A History of Mortgages

If you own a home, then likely you also have a mortgage. Many people who have a great deal of debt are on the prowl for solutions to their debt problems. These people, when they request information about loans, consolidations, refinances, or reverse mortgages are what those in the finance business call mortgage leads. If you are a loan originator, a mortgage loan officer or a mortgage broker, then you know the great value that comes from using internet mortgage leads. They save you time in developing relationships with interested people, and the more interested individuals to whom you can speak, the more deals you will close and the more money you will make. It all comes down to the mortgage you can offer this potential client.

The word "mortgage" is a term derived from French law, which means "dead pledge." In essence, the debt incurred from the clients' mortgages was absolute. Of course, today's mortgages come in shorter terms if that is what a client desires. It is a legal means for a purchaser to secure a property, and it also refers to the mortgage loan, or the debt that the mortgage secures.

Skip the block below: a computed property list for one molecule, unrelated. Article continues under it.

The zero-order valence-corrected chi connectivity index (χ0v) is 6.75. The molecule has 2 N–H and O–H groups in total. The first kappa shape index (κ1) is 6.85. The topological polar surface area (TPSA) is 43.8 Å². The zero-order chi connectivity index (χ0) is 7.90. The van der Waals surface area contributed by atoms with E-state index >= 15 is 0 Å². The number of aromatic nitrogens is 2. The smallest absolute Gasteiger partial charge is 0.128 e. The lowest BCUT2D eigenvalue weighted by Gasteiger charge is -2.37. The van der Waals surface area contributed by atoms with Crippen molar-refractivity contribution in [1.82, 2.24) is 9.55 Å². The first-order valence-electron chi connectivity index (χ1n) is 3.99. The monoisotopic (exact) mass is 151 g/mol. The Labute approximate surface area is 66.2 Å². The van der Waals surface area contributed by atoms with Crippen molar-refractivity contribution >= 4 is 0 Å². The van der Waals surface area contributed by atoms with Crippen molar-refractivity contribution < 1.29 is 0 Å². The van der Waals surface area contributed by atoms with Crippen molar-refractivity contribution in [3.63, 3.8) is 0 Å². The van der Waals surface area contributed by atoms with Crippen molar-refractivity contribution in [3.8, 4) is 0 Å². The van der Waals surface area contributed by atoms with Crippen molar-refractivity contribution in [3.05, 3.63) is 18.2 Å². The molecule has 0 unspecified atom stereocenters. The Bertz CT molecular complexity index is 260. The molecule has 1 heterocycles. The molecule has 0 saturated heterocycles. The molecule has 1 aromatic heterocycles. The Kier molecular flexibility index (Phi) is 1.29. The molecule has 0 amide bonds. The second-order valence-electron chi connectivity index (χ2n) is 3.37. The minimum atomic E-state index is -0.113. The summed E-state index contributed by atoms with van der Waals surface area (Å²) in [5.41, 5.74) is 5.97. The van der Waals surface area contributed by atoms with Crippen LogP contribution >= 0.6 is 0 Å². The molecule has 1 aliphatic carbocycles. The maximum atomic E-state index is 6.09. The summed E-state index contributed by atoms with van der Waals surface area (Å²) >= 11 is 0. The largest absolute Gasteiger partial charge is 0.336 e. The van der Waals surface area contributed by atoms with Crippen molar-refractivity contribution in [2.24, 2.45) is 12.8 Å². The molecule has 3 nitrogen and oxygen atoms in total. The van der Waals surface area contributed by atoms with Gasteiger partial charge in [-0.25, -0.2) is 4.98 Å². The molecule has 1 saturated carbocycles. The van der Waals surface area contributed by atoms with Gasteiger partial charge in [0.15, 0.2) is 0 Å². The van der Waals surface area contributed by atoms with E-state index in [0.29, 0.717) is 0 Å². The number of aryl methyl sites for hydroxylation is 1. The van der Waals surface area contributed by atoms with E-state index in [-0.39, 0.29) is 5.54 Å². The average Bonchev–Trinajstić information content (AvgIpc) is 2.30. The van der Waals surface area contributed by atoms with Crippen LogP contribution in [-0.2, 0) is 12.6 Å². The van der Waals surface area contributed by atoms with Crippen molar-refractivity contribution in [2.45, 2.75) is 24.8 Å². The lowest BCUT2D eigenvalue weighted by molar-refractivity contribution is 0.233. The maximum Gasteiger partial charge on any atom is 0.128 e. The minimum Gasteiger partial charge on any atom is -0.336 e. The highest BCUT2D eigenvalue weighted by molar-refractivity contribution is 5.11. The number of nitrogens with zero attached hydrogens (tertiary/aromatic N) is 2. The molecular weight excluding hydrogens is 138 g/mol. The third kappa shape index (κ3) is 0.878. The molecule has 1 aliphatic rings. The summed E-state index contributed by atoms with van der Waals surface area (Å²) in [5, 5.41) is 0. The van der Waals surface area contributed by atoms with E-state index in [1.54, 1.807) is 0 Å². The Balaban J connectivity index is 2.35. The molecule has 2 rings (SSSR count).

Originally, a mortgage was a deal that was struck between a land owner and someone who wanted to purchase the property. The mortgage placed certain conditions on the deal, and it would annul the deal if the conditions were not met. Historically speaking, the person who agreed to the mortgage would be responsible to make sure that the land produced a crop or livestock that would then be sold to make the money to pay off the debt to the land owner. Frighteningly, if the land could not produce livestock or a successful crop, the mortgage debt still would remain in effect.

In the early forms of a mortgage, the land owner had all the power. This person could sell the land or refuse to continue the relationship to the borrower whenever he wanted to, and the borrower had no recourse, at least at first. This led to borrowers finally being given the right in court to be the absolute owner of the property after they had paid it off in full. This was called "equity of redemption."

This step into a legal determining of the rights of the land owner and the borrower eventually led to the law being changed so that the land owner would keep ownership of the property, but the borrower had the right to take possession of the property, sell it if he wished or even put it up for foreclosure in order to make money to reimburse the mortgage. Borrowers today are still looking for all of the legal perks that come from having a mortgage. 

Wayne Hemrick has been in the mortgage & home loans area for 20 years. He has is own very successful real estate and mortgage lending business. 

For more information, please visit: Reverse Mortgage Leads